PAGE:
Tourists land to rude Kiwi awakening
ANNA TURNER AND JOHN KIRK-ANDERSON
Tourists are being kicked out of Christchurch airport and are being forced to sleep rough in bus shelters and stairwells as they wait for their morning connections.
The airport has adopted a tough new policy of closing and "clearing" its international terminal between midnight and 5am after discovering as many as 200 commuters were choosing to sleep there instead of booking accommodation.
The airport said the closure, which came into force on May 6, was due to refurbishment, fire alarm maintenance and testing.
But the rule has ruffled feathers and means travellers arriving late at night have to leave the airport, with some resorting to sleeping outside in freezing temperatures or huddling in bus shelters to pass the night.
An airport employee, who did not wish to be named, said since the new rule came in people had been spilling out of the airport every night.
"People sleep in stairwells, smoking areas and all the bus stops all the way down to the Copthorne Hotel."
They were kicked out in "all weather conditions," he said.
"It's been freezing, frosty, raining. The airport really does not care."
Tourists had been complaining to him about the "un-welcome reception".
"They tell me they heard nice things about New Zealand but that on the first night they're kicked out into the cold. It's a really bad look for us for people coming into Christchurch."
Christchurch Airport chief executive Jim Boult said his airport was "not an accommodation provider".
"Airports all over the world, like many other businesses, close when they are not doing business. There are no flights at Christchurch Airport between the last arrivals around midnight and the first departures around 6am."
Boult said after the earthquakes the airport had allowed people caught between flights to stay, but numbers got out of control.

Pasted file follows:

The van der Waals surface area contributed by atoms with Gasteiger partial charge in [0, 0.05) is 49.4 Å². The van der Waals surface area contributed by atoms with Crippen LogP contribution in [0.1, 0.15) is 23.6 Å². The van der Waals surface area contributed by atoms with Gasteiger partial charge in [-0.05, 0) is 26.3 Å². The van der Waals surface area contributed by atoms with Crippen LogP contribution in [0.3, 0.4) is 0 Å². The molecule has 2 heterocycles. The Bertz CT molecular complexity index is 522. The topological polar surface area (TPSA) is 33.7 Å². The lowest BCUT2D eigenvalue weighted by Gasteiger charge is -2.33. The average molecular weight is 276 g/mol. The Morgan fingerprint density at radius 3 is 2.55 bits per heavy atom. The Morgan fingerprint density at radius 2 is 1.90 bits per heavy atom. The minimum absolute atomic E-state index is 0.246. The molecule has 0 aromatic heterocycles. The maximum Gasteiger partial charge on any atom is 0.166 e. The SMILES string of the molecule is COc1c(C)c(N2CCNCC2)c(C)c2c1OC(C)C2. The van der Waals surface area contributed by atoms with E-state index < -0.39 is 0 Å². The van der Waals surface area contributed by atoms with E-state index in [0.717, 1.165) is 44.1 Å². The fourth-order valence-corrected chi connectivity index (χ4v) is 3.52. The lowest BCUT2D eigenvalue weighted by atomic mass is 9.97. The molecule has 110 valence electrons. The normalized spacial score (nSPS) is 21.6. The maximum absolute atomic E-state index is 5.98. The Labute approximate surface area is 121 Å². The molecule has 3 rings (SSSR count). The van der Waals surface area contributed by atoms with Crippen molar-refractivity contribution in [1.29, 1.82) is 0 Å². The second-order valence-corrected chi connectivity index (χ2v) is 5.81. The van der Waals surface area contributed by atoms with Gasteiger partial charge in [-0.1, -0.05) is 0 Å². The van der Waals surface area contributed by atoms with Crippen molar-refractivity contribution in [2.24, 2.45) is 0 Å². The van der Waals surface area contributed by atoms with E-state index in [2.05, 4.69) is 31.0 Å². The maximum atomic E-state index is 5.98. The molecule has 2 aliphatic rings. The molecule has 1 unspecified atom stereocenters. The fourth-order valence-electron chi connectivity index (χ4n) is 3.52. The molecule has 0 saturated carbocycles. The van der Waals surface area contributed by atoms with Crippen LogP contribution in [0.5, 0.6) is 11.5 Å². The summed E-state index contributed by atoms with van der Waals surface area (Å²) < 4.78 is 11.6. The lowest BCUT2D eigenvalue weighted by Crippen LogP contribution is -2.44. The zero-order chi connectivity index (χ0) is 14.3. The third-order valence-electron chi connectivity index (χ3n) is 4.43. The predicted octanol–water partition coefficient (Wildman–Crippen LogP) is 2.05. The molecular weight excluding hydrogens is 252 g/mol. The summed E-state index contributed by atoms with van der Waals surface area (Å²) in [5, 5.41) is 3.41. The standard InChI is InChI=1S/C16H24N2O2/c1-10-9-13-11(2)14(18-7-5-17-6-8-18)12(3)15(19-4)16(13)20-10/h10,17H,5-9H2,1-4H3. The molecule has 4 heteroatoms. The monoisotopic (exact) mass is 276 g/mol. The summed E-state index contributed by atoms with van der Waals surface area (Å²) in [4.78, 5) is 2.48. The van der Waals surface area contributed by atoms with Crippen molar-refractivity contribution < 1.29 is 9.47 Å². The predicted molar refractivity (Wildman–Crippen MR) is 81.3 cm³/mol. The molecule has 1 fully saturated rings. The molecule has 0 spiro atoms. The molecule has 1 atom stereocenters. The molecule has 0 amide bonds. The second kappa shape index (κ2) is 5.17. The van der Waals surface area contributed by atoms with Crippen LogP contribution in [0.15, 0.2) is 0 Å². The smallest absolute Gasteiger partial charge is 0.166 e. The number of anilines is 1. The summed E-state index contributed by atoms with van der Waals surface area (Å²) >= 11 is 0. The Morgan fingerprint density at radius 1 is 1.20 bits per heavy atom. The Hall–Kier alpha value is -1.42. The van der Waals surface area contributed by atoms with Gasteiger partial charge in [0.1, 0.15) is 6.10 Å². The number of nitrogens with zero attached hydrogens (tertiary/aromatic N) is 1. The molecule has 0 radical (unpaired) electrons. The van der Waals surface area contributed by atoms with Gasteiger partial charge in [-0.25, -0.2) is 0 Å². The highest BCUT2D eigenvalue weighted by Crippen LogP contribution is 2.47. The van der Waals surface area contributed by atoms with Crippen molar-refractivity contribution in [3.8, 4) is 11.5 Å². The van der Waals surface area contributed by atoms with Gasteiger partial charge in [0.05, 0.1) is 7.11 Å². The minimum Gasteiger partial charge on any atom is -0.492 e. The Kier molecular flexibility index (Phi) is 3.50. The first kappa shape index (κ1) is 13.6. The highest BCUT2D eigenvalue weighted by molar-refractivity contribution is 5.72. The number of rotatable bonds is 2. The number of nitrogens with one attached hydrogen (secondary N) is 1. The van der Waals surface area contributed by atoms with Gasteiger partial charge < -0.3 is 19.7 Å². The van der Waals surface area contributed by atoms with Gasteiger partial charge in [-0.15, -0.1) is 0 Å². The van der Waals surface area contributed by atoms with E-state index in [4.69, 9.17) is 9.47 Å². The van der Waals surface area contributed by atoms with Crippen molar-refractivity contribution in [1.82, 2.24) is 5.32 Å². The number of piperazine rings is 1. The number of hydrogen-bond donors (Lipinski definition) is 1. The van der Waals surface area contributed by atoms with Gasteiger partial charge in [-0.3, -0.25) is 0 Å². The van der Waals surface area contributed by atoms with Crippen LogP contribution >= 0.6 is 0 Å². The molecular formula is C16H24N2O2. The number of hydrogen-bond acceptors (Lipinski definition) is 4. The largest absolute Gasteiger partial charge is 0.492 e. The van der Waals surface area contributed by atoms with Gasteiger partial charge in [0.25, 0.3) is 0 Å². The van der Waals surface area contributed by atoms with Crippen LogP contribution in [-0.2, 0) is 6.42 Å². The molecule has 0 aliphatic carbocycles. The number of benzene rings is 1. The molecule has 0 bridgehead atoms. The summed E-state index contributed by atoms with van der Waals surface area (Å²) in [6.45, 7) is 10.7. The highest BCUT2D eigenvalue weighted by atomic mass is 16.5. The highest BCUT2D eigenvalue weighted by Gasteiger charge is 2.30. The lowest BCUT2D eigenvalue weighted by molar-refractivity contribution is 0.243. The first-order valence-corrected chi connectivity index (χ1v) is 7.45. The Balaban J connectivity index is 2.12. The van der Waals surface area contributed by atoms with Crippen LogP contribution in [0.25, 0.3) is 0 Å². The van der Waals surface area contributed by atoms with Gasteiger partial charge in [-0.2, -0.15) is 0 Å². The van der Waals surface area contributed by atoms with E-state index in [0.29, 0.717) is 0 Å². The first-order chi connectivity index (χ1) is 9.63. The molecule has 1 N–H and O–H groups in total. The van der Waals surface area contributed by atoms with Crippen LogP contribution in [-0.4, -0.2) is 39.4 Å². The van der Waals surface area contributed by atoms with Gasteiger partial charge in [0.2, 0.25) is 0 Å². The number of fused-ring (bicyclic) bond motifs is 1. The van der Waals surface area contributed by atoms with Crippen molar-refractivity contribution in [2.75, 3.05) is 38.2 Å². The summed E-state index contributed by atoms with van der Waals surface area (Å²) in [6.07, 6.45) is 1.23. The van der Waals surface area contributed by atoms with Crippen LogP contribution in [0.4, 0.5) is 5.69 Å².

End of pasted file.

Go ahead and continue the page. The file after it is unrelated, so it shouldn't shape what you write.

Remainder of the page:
"Word spread and numbers grew, not just of people caught between flights, but of people who didn't want to look or pay for accommodation in Christchurch ahead of a flight, and not just in the early morning, but sometimes 24 hours ahead of a daytime flight."
Between March 2011 and February 2012, the average number of people sleeping at the airport per night was 82, with a maximum of 260 on one night.
Between November 2012 and April this year, the average per night has been 72, with a maximum of 200.
There were cases of people sleeping at the airport for up to a week at a time, Boult said.
Some were aggressive towards staff and the airport had received "numerous complaints" from air crew arriving on late flights, who found themselves in a "third world" environment, "having to climb over bodies sprawled on the floor to get through the terminal".
They had also received criticism from accommodation providers in the city for "taking business away".
Boult said they were concerned about people sleeping in the cold but that there was "no need for them to do so".
"We give them a viable alternative (information about nearby accommodation) and they make a conscious choice not to take it up."
The Press visited the airport in the early hours of Friday morning and many tourists were left stranded, sleeping against fences. Up to three stayed in one bus stop.
Julia Matyas, 20, from Switzerland, flew in alone after midnight and wanted to wait in the airport til 5am, when her female friend was due to arrive.
"I expected more from a rich country," she said.
"I had better treatment in Asia."
She met a group of four German tourists who had also arrived late at night and were waiting for a campervan hire office to open at 8am.
They tried to sleep in the stairwell of the parking building, but were told by two airport staff to leave airport property until 5am.
The group went to the nearby McDonald's restaurant, but were told only the drive-through was operational and they could not be served without a car.
Christchurch & Canterbury Tourism chief executive Tim Hunter supports the move.
"I think it is people choosing to stay over in the airport to minimise the cost of accommodation," he said.
"There are not a lot of airports in this part of the world that let you sleep over."
Sleeping in airports is a rite of passage for many tourists.
Auckland International Airport's terminal is open all day every day and does not prevent people from sleeping there and Wellington Airport closes its terminal after the last international flight at 1.30am and opens at 3.30am.
During this time, access is restricted to the building.
- © Fairfax NZ News
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